Postmedia News Dec 18, 2011 – 3:43 PM ET | Last Updated: Dec 18, 2011 3:48 PM ET
TORONTO — Although wireless Internet can be found everywhere from your corner coffee shop to your local dog park, a growing group of concerned parents across the country are urging health officials to keep it out of one place: schools.
And if this year was any indication, the chorus of opposition to the popular technology and its potential health effects is gaining momentum.
In September, at least 12 elementary and middle schools in Ontario and B.C. imposed sweeping bans on wireless Internet by not installing it or removing it completely from their classrooms.
In May, the World Health Organization reclassified the radio frequency (RF) energy emitted through wireless devices such as cellphones and WiFi connections as possibly carcinogenic.
Health Canada maintains that strong scientific evidence shows current exposure rates to these low-level frequencies is “not dangerous” and that there is no need for the public to take any precautions.
Still, those opposed to the technology urge for a more cautious approach to be taken with WiFi, claiming the risks of long-term exposure in children are still unknown.
“This is not a question mark,” said Rodney Palmer with the Safe School Committee, a parents’ advocate group north of Toronto. “The idea is that we shouldn’t kill them to be online.”
Last year, Palmer’s two children aged six and 10, often came home from school feeling feverish. He says that the illnesses stopped when they were transferred this September to Pretty River Academy, a private school in Collingwood, Ont., which only uses wired Internet connections.
Palmer and other parents believe that WiFi exposure can lead to an array of health symptoms including headaches, nausea and heart conditions.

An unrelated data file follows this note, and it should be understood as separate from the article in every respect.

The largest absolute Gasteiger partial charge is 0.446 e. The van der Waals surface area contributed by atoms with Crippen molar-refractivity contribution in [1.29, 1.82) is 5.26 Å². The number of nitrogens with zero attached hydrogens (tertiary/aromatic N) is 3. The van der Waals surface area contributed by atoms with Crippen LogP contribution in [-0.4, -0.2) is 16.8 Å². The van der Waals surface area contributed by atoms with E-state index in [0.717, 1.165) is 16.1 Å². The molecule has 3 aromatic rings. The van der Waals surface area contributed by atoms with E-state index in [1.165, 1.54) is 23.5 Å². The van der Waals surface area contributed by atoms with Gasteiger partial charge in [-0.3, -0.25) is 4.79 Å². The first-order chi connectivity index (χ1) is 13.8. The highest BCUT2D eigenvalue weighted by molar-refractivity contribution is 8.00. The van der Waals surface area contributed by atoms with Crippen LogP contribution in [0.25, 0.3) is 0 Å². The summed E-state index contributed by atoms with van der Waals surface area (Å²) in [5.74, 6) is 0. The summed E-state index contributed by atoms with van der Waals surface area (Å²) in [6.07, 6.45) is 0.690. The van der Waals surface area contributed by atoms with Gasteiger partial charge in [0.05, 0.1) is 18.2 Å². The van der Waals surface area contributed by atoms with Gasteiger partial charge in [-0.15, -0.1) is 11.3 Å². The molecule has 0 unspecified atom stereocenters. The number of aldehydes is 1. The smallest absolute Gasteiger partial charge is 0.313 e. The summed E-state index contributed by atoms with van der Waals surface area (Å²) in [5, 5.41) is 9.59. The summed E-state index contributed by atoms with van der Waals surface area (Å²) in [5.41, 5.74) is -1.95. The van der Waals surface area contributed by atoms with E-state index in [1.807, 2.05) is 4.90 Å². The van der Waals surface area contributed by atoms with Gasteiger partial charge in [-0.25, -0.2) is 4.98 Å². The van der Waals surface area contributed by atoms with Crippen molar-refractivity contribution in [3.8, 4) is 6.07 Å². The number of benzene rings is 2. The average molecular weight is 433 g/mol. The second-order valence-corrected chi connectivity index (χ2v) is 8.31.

“It’s very difficult to avoid WiFi and it’s a huge problem in the classrooms, where the kids are for six hours a day,” said Magda Havas, a Trent University professor who has studied electronic-magnetic pollution since the mid 1990s.
“Then they go home and get exposed to another signal. It means their little bodies just can’t get rid of it basically.”
Havas cites past studies, which show that radio frequency exposure in rats led to an increase in tumours. A study she completed in 2010 also found a possible link between the frequencies and heart problems.
“I just can’t fathom how they can say that it’s safe,” she said.
But Dave Michelson, an associate professor of electrical engineering at the University of British Columbia disagrees.
Not only is wireless Internet safe; its opponents are doing the public more harm by spreading panic and misinformation, he says.
“This is the problem. These activists are good at intimidating,” said Michelson, who measures and researches radio-frequency energy.
“They have a deep-seated belief that it must be true. It becomes a matter of faith, not fact.”
Michelson called current levels emitted by wireless transmitters “weak” and “virtually undetectable.”
The symptoms that some may feel are more likely psychologically driven rather than physical, he explains.
“It’s a very cartoonish view of the world,” said Michelson. “They don’t let things like math, energy, time, place get in the way. But this is real life and an assumption (of symptoms) they have experienced shouldn’t be a basis for public policy.”
He likened the protest to other scientifically contested issues including the fluoridation of water.
Elementary schools in Saanich, B.C., on Vancouver Island aren’t taking any chances.
A board-wide policy was put into place last spring to ban wireless Internet and only use wired connections in its eight schools. The move was based on a “genuine concern,” says board superintendent Keven Elder.
“The jury is well out on this issue. We examined the evidence and feel there is a legitimate case in terms of people’s concerns to this being a health issue,” he said. “It’s not entirely, in our view, dismissible.”
At Wayside Academy in Peterborough, Ont., the decision to shut off the school’s WiFi was an easy one.
“Whether it’s safe or not safe, there are people on both sides. We didn’t want to get in the middle of that argument,” said Adam Parker, the principal of the small Catholic middle school.
“What we do believe is that the social and psychological effects of using computers and video games are distracting students away from having a love of learning, a love of reading and distracting the educational process away from the school.”
Parker says it’s important to keep a “proper balance” of the real world and the virtual world and encourages parents to minimize computer use at home.